GOJI DEL MUGELLO
BUSINESS: Goji del Mugello
ADDRESS: Località Grezzanello, Vicchio (Florence)
“ON CAMPUS” COURSE: ReStartApp 2017
I have lived in China. When I was there, I used to eat Goji berries every day. The Italian Apennines are well suited to grow Goji berries and Italy and Europe are a huge market, where the consumption of this healthy red berry, rich in beneficial properties, is on the increase. This is why I decided to start growing Goji del Mugello”
The bright-red Goji berries are shining in the July sun. From above, I observe the two thousand plants sowed in this corner of the Mugello area, in the village of Grezzanello, part of Vicchio municipality. Natale Pini describes how the field is organised: “There are 28 rows, two and a half metres apart. In every row there are 70 to 75 plants, at a distance of 85-90 centimetres from each other”.
Natale is Erica’s father. After living in China for four and a half years, working in Shanghai as an interior designer, Erica returned home with a passion for this extraordinary red berry. «When I was in China I used to eat dried Goji berries every day. When I came back to Italy, at the end of 2015, I noticed that this product was starting being sold in supermarkets, and was no longer exclusively found in health/natural food shops. I therefore wondered whether it would be possible to grow these berries in Italy, too. I carried out some research and I visited the first experimental farms”, says Erica. Both from a morphological and a geological standpoint, the Apennine environment is very similar to the one where Goji berries grow in China – explains Erica – This is how I decided to take up this challenge».
The challenge is to resume production in the field near her maternal grandparents’ house and grow “Goji del Mugello”. «Over the last few years, these plots were left fallow, but there has always been an orchard. Before starting production, I had some chemical analyses performed, and, on paper, this soil has all the characteristics needed to grow Goji berries».
The plants were planted in spring two years ago. Since then, Erica – with the precious help of her father – has been experimenting and trying to understand how to best adapt this culture to the Apennine environment. They have thus learnt that the berries need to be protected from badgers with a robust fence, and also from the birds, which, when the berries are ripe, nosedive onto the rows, attracted by their sweet taste. A drip irrigation system receiving water from stream Pesciola, which flows along the plot, has been installed in the field, and has started operating this year – before, there was no electricity yet. Natale shows us the 50-thousand litre-tank and the electric panel he has installed for the irrigation system. Before retiring, he was a maintenance operator at Italy’s national electricity company, Enel. He is a handyman, he tells us, as we walk towards the stone houses he has restored, a few dozen metres far from the fields. In the past, though, he had never cared for farming and had never thought that starting a farm could somehow inspire his daughter. «This is probably the thing: ten years ago, most likely, I would have never even walked into a field – confirms Erica – Living in a metropolis like Shanghai, however, changed my perspective: I came home feeling the need to breathe. I like living in Mugello, and my life partner has supported me in this choice».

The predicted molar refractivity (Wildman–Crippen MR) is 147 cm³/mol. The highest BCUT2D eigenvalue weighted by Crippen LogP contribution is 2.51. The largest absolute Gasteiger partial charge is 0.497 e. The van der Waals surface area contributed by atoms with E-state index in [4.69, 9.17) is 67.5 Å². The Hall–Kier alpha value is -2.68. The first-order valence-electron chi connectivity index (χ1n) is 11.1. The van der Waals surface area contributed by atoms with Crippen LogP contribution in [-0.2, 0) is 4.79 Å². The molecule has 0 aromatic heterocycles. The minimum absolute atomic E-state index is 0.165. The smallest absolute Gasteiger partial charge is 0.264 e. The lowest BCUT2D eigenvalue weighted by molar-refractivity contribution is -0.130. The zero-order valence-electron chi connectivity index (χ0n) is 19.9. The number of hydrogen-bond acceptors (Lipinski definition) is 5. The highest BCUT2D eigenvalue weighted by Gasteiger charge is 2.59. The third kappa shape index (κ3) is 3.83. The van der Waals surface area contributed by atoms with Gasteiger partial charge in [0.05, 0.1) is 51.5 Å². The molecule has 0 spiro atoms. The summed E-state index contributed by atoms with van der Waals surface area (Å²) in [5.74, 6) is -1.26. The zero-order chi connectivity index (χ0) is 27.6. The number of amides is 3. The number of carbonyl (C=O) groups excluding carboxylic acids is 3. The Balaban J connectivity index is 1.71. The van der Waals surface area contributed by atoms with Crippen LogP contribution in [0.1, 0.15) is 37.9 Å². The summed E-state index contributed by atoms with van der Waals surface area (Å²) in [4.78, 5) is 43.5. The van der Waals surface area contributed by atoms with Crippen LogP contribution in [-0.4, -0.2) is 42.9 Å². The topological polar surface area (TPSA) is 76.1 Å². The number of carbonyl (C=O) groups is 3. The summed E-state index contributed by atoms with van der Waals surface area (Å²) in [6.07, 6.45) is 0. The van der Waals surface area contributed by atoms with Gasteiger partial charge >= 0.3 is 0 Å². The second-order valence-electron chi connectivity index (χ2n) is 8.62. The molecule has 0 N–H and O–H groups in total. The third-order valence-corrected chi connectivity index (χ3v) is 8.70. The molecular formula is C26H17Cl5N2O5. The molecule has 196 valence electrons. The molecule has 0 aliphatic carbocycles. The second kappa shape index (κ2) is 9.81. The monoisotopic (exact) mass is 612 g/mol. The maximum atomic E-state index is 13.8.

«After graduating in Industrial Design, I lived in Milan, but I was obsessed with the idea of going to China. So, I sent some CVs and I got a job. I lived in Shanghai, a city with 23 million people, which can become even more when expats and temporary dwellers are accounted for». Erica Pini lived in China for almost five years, until December 2015. At age 32, she went back home: “I am glad I lived that experience, but I knew it would not last forever: living in China is not what you’d call healthy”.
Once she was back in Italy, Erica started a business with a partner in the furniture sector, its name is Pini&Romoli and it is based in Cascina (Pisa): «We take care of the entire supply chain: from design to manufacturing, from sales all the way to the installation stage. I mainly deal with the design phase, while my business partner is in charge of installation and logistics». Erica Pini was already an entrepreneur before taking part in ReStartApp, but she explains that the “on campus” course “was vital to become an entrepreneur in a different sector – farming – that was entirely unknown to me».